Or my personal fave…


Such grand nature fully epitomises how the show has exploded in the five years since its première; it is a bonafide cash cow, but one that fully manages to back up its hype by growing better with each season.

Now, I’m not one for spoilers, but I think its apt to presume that – if you’re reading this – then you were one of the horde that have already benchmarked your place on the sofa and hummed the theme as the title sequence commenced. Or alternately torrented the 4+ episodes that leaked over the weekend. This is Christmas. If you are the type that likes to read summaries prior to watching however, you are dicing with death. You’ve been warned.

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Catch up on Season 6!

Why girls need Hayley Williams’ Kiss Off ♥

Blog Posts, Opinion February 13, 2016

Originally published in April 2015 on my former blog (now Kayleigh Watson Illustration) and still available to read in full.

So finally, it’s happened.

At the end of last month, Hayley Williams – of Paramore fame – debuted a new beauty show called KISS OFF (cue the eye rolls of many). The first episode of the vlog aired on POPULAR TV, the latest outing of former NYLON founding editor, Marvin Scott Jarrett. You’d be forgiven for not having heard of the site as it only launched at the beginning of March, but if you were – at some point – a NYLON disciple, then there is much for you to enjoy there.

You can watch the first episode of Kiss Off here.

Taking stock from cult classics, Williams and long-time collaborator Brian O’Connor create a look influenced by Diane Lane’s character Corinne Burns in the 1982 film Ladies and Gentlemen, The Fabulous StainsThis is, perhaps, one of the most encouraging aspects of this series; these days, youth are so obsessed with the fickle nature of social media and voyeurism in the present moment that any incentive that sparks the desire to delve deeper into the culture of yesteryear can only be considered a good thing. What starts with The Fabulous Stains may lead to other cult films like The Breakfast ClubHeathersCluelessThis Is Spinal TapGhost World or even Rocky Horror – all nostalgic, all a bit satirical, and all raising questions about identity.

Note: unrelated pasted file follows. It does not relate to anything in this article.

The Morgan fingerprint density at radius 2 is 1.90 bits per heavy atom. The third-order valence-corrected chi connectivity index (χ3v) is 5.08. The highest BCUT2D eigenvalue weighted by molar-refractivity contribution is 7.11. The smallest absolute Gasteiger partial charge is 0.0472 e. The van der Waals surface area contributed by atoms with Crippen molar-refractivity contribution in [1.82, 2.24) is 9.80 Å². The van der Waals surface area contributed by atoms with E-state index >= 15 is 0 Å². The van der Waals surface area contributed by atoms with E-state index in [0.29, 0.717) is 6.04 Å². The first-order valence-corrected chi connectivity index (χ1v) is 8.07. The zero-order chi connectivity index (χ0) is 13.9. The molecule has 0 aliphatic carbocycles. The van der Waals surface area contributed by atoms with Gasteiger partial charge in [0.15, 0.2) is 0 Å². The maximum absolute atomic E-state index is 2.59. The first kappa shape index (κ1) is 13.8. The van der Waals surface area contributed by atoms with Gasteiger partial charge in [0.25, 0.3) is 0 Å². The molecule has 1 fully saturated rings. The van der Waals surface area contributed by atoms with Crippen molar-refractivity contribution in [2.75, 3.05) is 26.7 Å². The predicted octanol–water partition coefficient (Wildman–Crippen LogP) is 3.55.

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LIVE: Warpaint – The Institute, Birmingham (20/03/15)

Live, Music, Reviews February 11, 2016

photo © J. Brewster used with permission.

Originally published in March 2015 on my former blog (now Kayleigh Watson Illustration) and still available in full.

Many would claim that to be a great band, you must be able to replicate your recorded sound perfectly in a live setting. Immediately, if that were perquisite, a great many bands would be left in the rubble; for many, it is nigh on impossible once their recordings have been layered over and over and mixed to within an inch of its life. There are other bands though, that are best relished in person. Warpaint is one of those bands. Whilst their albums are lucidly exquisite, comprehending it in person is an wholly different experience.

The four-piece delve into their accomplished yet criminally small (2 albums, 1 EP) back-catalogue with aplomb; this is not merely a case of cherry-picking, with songs from both their first album The Fool and 2013’s self-titled effort being aired in equal measure. Fan favourites ‘Undertow’ and ‘Keep It Healthy’ captivate the crowd, whilst tracks such as The Knife-esque ‘Disco//very’ and the rattle and stomp frenzy of ‘Elephants’ whip onlookers into a frolic, so much so that the free-spirited cavorting of a group at the front sparks singers and guitarists Theresa Wayman and Emily Kokal to mimic their dancing as the show progresses.

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Sophia Amoruso -‘#GIRLBOSS’

Blog Posts, Books February 11, 2016

Originally published in March 2015 on my former blog (now Kayleigh Watson Illustration) and still available to read in full.

The first time I read this book, I didn’t need it; I had succumbed to my lot and was in the middle of a post-uni, quarter-life crisis transitional period, but felt as though I was on my way.

The second time I read this book, I really needed it; looking back, I was in the middle of a dark spell, miserable in what my routine had become and was very stagnant within.